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AJ Freund's father pleads guilty, sentenced to maximum 30 years

After 17 months of denying before a McHenry County judge any involvement in the death of his five-year-old son AJ Freund, Andrew Freund pleaded guilty Friday to aggravated battery to a child, involuntary manslaughter and concealment of a homicidal death.

The 61-year-old Crystal Lake man was sentenced to 30 years in prison but could serve as little as 18 years in prison under the state’s sentencing laws.

After the sentencing, Freund’s attorney, Special Public Defender Henry Sugden, said his client earned the sentence he received because of his cooperation. It is because of Freund’s own words that authorities were able to find the child’s body, know the manner, cause and time of his death.

“Never in a million years would they have been able to find AJ’s body without his cooperation,” Sugden said. “(They) would not have been able to charge JoAnn or him and he is the only one who knew where the body was buried. Without that  there would be. No way to find the body.”

Sugden said he is relieved both parties were “reasonable” and that the county was spared from hearing the “disturbing” details of AJ’s death at trial.

The sentences approved by Judge Robert Wilbrandt include 11 years in prison for aggravated battery to child, 85% of which must be served under the state’s truth-in-sentencing laws; 14 years for involuntary manslaughter, 50% of which must be served; and 5 years for concealment of a homicidal death, 50% of which must be served, Wilbrandt said.

Wilbrandt said the sentences would be served consecutively “for the protection of the public.”

Following his prison sentence, Freund will also have to spend some time under supervised release and will be listed on the state’s registry for violent offenders against youth, he said.

AJ’s mother, JoAnn Cunningham, 37, pleaded guilty to one count of murder and was sentenced in July to 35 years in prison. Her term will be served at 100%.

Following the couples’ arrest, authorities said that the father admitted his son died in the early hours of April 15, 2019, and that he kept his body in a plastic tote for about two days in the basement of their now demolished home at 94 Dole Ave. in Crystal Lake.

AJ’s remains were kept hidden in the cluttered and filthy basement ridden with bugs and mice as Cunningham and Freund exchanged text messages reflecting a seemingly normal family, according to testimony during Cunningham’s sentencing hearing. They exchanged details about their daily activities and ideas about how to help AJ with his alleged behavior issues.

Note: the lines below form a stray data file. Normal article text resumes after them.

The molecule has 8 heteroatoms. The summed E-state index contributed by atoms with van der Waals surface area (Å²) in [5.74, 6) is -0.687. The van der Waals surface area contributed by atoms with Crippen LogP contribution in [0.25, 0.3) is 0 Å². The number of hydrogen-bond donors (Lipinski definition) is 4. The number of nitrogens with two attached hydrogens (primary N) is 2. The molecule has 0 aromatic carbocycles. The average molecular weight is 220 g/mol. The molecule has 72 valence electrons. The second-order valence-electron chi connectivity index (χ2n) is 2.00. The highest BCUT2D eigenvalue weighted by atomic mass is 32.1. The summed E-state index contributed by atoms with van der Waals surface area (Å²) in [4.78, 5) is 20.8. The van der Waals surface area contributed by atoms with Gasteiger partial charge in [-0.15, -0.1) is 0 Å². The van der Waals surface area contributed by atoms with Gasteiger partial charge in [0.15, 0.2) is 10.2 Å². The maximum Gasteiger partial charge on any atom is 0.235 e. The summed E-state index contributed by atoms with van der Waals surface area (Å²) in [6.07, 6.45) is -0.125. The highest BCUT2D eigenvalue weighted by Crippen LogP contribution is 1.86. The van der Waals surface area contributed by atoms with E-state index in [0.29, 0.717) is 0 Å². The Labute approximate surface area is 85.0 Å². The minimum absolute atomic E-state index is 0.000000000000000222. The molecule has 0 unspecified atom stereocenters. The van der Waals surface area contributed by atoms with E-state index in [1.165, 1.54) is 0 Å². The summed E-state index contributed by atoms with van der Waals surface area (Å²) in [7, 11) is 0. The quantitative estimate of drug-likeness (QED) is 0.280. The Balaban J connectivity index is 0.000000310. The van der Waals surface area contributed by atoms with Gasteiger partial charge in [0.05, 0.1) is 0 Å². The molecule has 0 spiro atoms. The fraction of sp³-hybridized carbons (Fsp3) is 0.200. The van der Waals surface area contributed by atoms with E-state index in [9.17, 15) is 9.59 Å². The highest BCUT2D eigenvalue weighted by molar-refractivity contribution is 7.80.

The two continued the charade until Freund buried his son in a shallow grave in a field in Woodstock, authorities said. Freund then made a false 911 call the morning of April 18, 2019.

He claimed that he had left home early in the morning for a doctor’s appointment and returned to find his son had gone missing. He told police he conducted his own search at a nearby park, convenience store and school before calling 911.

A community-wide search involving the FBI and other police agencies from across the state continued for about a week before Freund led authorities to his son’s remains.

AJ had often been the subject of police and Illinois Department of Child and Family Service calls during his short life. Neighbors said they often saw cuts, bruises and burns on AJ. For the first 18 months of his life, after he was born with heroin in his system, he was in the care of court-ordered foster care.

The case has led to the firing of and criminal charges against Illinois Department of Child and Family Services caseworker Carlos Acosta, 54, and his supervisor Andrew Polovin, 48. The two had become aware of a large bruise on AJ’s hip four months prior to his death and, according to authorities, failed to properly investigate before closing the case.

This is a developing story. Check for updates.

Source: The Daily Chronicle

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